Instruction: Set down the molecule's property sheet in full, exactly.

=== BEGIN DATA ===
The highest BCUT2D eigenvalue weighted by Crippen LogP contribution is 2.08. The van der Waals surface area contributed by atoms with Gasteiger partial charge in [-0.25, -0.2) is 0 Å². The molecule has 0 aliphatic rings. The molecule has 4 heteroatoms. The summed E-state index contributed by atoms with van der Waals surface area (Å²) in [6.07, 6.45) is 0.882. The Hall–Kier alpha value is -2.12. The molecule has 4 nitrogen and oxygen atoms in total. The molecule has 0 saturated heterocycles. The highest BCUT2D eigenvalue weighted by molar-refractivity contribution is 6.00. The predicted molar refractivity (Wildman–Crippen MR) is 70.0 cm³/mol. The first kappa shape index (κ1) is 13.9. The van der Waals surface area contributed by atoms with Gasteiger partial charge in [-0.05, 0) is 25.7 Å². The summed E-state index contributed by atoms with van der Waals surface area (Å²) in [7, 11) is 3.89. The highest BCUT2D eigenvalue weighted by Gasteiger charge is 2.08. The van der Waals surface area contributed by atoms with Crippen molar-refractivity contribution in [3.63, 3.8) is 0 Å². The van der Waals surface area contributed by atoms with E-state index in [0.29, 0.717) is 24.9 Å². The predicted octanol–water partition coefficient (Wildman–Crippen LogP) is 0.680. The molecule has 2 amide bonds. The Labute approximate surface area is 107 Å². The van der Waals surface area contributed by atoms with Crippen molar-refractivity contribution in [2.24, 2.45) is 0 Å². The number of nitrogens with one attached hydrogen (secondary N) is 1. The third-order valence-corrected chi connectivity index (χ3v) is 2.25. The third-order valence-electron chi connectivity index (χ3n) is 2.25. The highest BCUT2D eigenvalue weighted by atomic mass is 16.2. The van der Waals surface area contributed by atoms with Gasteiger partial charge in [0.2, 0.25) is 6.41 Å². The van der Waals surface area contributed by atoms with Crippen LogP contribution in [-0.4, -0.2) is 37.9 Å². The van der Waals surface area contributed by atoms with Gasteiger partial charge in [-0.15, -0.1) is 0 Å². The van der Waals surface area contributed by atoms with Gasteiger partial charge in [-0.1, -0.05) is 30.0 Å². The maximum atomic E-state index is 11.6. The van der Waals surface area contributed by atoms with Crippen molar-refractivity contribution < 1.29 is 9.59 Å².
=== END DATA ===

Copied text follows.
The highest BCUT2D eigenvalue weighted by Crippen LogP contribution is 2.08. The van der Waals surface area contributed by atoms with Gasteiger partial charge in [-0.25, -0.2) is 0 Å². The molecule has 0 aliphatic rings. The molecule has 4 heteroatoms. The summed E-state index contributed by atoms with van der Waals surface area (Å²) in [6.07, 6.45) is 0.882. The Hall–Kier alpha value is -2.12. The molecule has 4 nitrogen and oxygen atoms in total. The molecule has 0 saturated heterocycles. The highest BCUT2D eigenvalue weighted by molar-refractivity contribution is 6.00. The predicted molar refractivity (Wildman–Crippen MR) is 70.0 cm³/mol. The first kappa shape index (κ1) is 13.9. The van der Waals surface area contributed by atoms with Gasteiger partial charge in [-0.05, 0) is 25.7 Å². The summed E-state index contributed by atoms with van der Waals surface area (Å²) in [7, 11) is 3.89. The highest BCUT2D eigenvalue weighted by Gasteiger charge is 2.08. The van der Waals surface area contributed by atoms with Crippen molar-refractivity contribution in [3.63, 3.8) is 0 Å². The van der Waals surface area contributed by atoms with E-state index in [0.29, 0.717) is 24.9 Å². The predicted octanol–water partition coefficient (Wildman–Crippen LogP) is 0.680. The molecule has 2 amide bonds. The Labute approximate surface area is 107 Å². The van der Waals surface area contributed by atoms with Crippen molar-refractivity contribution in [2.24, 2.45) is 0 Å². The number of nitrogens with one attached hydrogen (secondary N) is 1. The third-order valence-corrected chi connectivity index (χ3v) is 2.25. The third-order valence-electron chi connectivity index (χ3n) is 2.25. The highest BCUT2D eigenvalue weighted by atomic mass is 16.2. The van der Waals surface area contributed by atoms with Gasteiger partial charge in [0.2, 0.25) is 6.41 Å². The van der Waals surface area contributed by atoms with Crippen LogP contribution in [-0.4, -0.2) is 37.9 Å². The van der Waals surface area contributed by atoms with Gasteiger partial charge in [-0.15, -0.1) is 0 Å². The van der Waals surface area contributed by atoms with Gasteiger partial charge in [-0.1, -0.05) is 30.0 Å². The maximum atomic E-state index is 11.6. The van der Waals surface area contributed by atoms with Crippen molar-refractivity contribution < 1.29 is 9.59 Å².